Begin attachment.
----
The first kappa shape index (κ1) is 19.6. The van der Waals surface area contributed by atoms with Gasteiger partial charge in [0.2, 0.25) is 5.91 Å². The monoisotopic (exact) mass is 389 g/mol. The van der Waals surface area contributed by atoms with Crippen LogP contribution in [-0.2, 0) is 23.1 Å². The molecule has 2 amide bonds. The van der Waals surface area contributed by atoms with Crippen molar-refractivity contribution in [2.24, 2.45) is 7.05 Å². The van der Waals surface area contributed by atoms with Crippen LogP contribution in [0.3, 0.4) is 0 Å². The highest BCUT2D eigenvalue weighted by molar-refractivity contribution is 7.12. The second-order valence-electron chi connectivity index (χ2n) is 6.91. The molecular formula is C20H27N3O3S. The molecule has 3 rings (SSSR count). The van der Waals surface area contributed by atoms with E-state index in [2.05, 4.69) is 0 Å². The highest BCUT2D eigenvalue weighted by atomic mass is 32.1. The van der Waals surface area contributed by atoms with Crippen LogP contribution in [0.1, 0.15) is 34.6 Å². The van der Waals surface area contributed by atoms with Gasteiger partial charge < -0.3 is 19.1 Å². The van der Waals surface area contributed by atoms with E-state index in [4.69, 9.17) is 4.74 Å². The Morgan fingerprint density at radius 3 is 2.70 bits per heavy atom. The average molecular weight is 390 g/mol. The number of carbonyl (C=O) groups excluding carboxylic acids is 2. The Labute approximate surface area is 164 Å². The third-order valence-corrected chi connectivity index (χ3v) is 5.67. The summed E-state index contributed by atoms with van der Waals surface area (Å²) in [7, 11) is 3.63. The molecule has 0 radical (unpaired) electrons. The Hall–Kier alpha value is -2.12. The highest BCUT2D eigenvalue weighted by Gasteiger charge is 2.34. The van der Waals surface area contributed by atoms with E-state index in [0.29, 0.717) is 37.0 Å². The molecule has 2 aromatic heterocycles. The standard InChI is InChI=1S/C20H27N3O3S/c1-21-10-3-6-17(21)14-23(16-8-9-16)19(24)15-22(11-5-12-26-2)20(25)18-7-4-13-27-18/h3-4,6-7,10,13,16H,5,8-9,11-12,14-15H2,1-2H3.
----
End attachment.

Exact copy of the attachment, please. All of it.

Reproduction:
The first kappa shape index (κ1) is 19.6. The van der Waals surface area contributed by atoms with Gasteiger partial charge in [0.2, 0.25) is 5.91 Å². The monoisotopic (exact) mass is 389 g/mol. The van der Waals surface area contributed by atoms with Crippen LogP contribution in [-0.2, 0) is 23.1 Å². The molecule has 2 amide bonds. The van der Waals surface area contributed by atoms with Crippen molar-refractivity contribution in [2.24, 2.45) is 7.05 Å². The van der Waals surface area contributed by atoms with Crippen LogP contribution in [0.3, 0.4) is 0 Å². The highest BCUT2D eigenvalue weighted by molar-refractivity contribution is 7.12. The second-order valence-electron chi connectivity index (χ2n) is 6.91. The molecular formula is C20H27N3O3S. The molecule has 3 rings (SSSR count). The van der Waals surface area contributed by atoms with E-state index in [2.05, 4.69) is 0 Å². The highest BCUT2D eigenvalue weighted by atomic mass is 32.1. The van der Waals surface area contributed by atoms with Crippen LogP contribution in [0.1, 0.15) is 34.6 Å². The van der Waals surface area contributed by atoms with Gasteiger partial charge < -0.3 is 19.1 Å². The van der Waals surface area contributed by atoms with E-state index in [4.69, 9.17) is 4.74 Å². The Morgan fingerprint density at radius 3 is 2.70 bits per heavy atom. The average molecular weight is 390 g/mol. The number of carbonyl (C=O) groups excluding carboxylic acids is 2. The Labute approximate surface area is 164 Å². The third-order valence-corrected chi connectivity index (χ3v) is 5.67. The summed E-state index contributed by atoms with van der Waals surface area (Å²) in [7, 11) is 3.63. The molecule has 0 radical (unpaired) electrons. The Hall–Kier alpha value is -2.12. The highest BCUT2D eigenvalue weighted by Gasteiger charge is 2.34. The van der Waals surface area contributed by atoms with E-state index in [0.29, 0.717) is 37.0 Å². The molecule has 2 aromatic heterocycles. The standard InChI is InChI=1S/C20H27N3O3S/c1-21-10-3-6-17(21)14-23(16-8-9-16)19(24)15-22(11-5-12-26-2)20(25)18-7-4-13-27-18/h3-4,6-7,10,13,16H,5,8-9,11-12,14-15H2,1-2H3.